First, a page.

San Francisco Mayor Announces New Strategy to Fight Hate Crime

Undercover police officers to be deployed in areas where hate crimes have been reported or mentioned

Days after racist graffiti was found in the Bayview neighborhood and a Latina woman was harassed near Fort Mason, San Francisco Mayor Ed Lee announced a new plan Wednesday to reduce hate crime in the city.

Lee, along with acting police Chief Toney Chaplin, other city officials and community partners, unveiled a program that will deploy undercover police officers to areas where hate crimes have been previously reported or even mentioned.

"The message is simple: San Francisco has no room for hate," Lee said in a news release. "City officials and our community partners are united and determined to root out any prejudice in our great city."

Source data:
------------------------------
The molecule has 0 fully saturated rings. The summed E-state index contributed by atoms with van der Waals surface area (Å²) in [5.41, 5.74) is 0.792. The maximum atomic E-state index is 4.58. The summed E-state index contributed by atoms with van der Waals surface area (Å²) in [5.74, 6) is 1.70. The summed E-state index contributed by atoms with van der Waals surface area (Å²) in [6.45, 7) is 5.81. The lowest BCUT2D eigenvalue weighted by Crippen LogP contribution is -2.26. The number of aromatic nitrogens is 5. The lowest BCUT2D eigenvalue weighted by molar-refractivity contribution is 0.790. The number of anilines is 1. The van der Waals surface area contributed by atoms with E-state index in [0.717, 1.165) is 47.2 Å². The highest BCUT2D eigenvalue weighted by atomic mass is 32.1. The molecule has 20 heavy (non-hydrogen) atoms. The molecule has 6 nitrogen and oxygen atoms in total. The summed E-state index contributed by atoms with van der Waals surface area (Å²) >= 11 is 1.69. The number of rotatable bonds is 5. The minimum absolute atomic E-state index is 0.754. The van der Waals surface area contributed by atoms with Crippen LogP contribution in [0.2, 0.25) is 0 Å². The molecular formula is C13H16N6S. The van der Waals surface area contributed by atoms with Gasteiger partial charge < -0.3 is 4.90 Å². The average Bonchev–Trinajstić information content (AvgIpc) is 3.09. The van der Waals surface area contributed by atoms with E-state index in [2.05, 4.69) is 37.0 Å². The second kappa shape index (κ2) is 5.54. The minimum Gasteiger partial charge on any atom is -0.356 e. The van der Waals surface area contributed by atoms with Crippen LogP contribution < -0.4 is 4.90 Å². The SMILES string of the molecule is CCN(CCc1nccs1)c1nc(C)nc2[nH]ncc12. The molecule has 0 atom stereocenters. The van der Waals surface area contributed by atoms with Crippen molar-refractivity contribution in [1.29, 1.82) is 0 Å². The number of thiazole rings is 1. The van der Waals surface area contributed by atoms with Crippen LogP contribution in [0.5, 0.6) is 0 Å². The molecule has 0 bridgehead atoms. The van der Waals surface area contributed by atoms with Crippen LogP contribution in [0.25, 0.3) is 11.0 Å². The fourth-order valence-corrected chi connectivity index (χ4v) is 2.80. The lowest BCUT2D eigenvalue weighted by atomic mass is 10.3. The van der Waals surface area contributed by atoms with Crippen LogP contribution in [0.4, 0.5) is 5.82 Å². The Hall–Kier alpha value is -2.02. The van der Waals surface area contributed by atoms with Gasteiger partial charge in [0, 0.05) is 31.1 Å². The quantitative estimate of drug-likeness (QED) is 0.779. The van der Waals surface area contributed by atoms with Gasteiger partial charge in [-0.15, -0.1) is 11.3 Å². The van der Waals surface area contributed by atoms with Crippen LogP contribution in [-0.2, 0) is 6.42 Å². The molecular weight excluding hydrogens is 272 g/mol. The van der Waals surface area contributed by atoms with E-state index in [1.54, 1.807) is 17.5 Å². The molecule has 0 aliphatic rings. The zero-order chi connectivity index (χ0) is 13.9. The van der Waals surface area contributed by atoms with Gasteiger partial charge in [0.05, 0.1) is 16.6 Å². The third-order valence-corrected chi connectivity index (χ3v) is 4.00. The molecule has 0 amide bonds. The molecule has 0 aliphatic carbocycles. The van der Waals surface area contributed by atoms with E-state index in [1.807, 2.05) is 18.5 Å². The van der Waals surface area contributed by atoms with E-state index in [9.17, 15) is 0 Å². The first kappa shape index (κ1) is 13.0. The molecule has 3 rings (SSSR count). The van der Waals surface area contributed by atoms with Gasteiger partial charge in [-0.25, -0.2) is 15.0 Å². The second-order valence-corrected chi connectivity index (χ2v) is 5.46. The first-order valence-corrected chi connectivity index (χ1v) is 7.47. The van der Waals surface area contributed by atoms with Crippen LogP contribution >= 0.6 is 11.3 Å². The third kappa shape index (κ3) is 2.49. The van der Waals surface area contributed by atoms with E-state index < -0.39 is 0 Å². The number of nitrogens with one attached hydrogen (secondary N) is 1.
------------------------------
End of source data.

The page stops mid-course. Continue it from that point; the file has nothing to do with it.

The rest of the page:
The plan takes effect immediately, Lee said, and the undercover officers are already being deployed. Officers will be stationed in various neighborhoods in an effort to deter prejudiced based crimes and, should a crime occur, to make a swift arrest.

"San Francisco police officers will be proactive in addressing prejudice-based crimes and will vigorously investigate hate crimes with the goal of arresting suspects and bringing justice and support services to victims," Chaplin said in the release.

"We think that it is too late when the actions actually happen already," Lee said. "So I think it's within a very tolerable right that we anticipate this will happen.

"We will not tolerate it; we will seek it out and eliminate it," the mayor added.

The San Francisco District Attorney's Office hate crime hotline also is up and running in multiple languages, including Arabic, city officials said. Anyone who is a victim or witness in a hate crime should call 415-551-9595.

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